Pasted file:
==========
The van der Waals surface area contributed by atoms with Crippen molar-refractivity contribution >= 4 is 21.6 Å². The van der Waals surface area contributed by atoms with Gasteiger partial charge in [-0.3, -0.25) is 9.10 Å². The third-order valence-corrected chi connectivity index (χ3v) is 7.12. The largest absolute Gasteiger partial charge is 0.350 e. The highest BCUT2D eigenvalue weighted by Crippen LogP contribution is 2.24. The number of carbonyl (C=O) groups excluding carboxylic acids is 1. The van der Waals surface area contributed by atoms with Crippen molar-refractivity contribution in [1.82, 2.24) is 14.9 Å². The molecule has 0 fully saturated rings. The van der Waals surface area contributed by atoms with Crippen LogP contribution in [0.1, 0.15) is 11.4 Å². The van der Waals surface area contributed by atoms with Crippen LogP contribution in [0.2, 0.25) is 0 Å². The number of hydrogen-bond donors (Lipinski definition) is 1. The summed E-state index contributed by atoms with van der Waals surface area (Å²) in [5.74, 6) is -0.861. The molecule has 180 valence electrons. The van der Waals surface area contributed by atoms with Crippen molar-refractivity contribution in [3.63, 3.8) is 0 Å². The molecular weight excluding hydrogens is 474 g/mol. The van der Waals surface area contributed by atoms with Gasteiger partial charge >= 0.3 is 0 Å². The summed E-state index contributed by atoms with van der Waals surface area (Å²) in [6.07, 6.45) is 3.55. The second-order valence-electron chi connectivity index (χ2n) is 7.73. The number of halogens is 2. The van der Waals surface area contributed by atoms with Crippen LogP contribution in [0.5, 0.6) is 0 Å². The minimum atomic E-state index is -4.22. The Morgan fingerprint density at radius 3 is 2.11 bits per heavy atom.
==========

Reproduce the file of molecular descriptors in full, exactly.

The van der Waals surface area contributed by atoms with Crippen molar-refractivity contribution >= 4 is 21.6 Å². The van der Waals surface area contributed by atoms with Gasteiger partial charge in [-0.3, -0.25) is 9.10 Å². The third-order valence-corrected chi connectivity index (χ3v) is 7.12. The largest absolute Gasteiger partial charge is 0.350 e. The highest BCUT2D eigenvalue weighted by Crippen LogP contribution is 2.24. The number of carbonyl (C=O) groups excluding carboxylic acids is 1. The van der Waals surface area contributed by atoms with Crippen molar-refractivity contribution in [1.82, 2.24) is 14.9 Å². The molecule has 0 fully saturated rings. The van der Waals surface area contributed by atoms with Crippen LogP contribution in [0.1, 0.15) is 11.4 Å². The van der Waals surface area contributed by atoms with Crippen LogP contribution in [0.2, 0.25) is 0 Å². The number of hydrogen-bond donors (Lipinski definition) is 1. The summed E-state index contributed by atoms with van der Waals surface area (Å²) in [5.74, 6) is -0.861. The molecule has 180 valence electrons. The van der Waals surface area contributed by atoms with Crippen molar-refractivity contribution in [3.63, 3.8) is 0 Å². The molecular weight excluding hydrogens is 474 g/mol. The van der Waals surface area contributed by atoms with Gasteiger partial charge >= 0.3 is 0 Å². The summed E-state index contributed by atoms with van der Waals surface area (Å²) in [6.07, 6.45) is 3.55. The second-order valence-electron chi connectivity index (χ2n) is 7.73. The number of halogens is 2. The van der Waals surface area contributed by atoms with Crippen LogP contribution in [0.5, 0.6) is 0 Å². The minimum atomic E-state index is -4.22. The Morgan fingerprint density at radius 3 is 2.11 bits per heavy atom.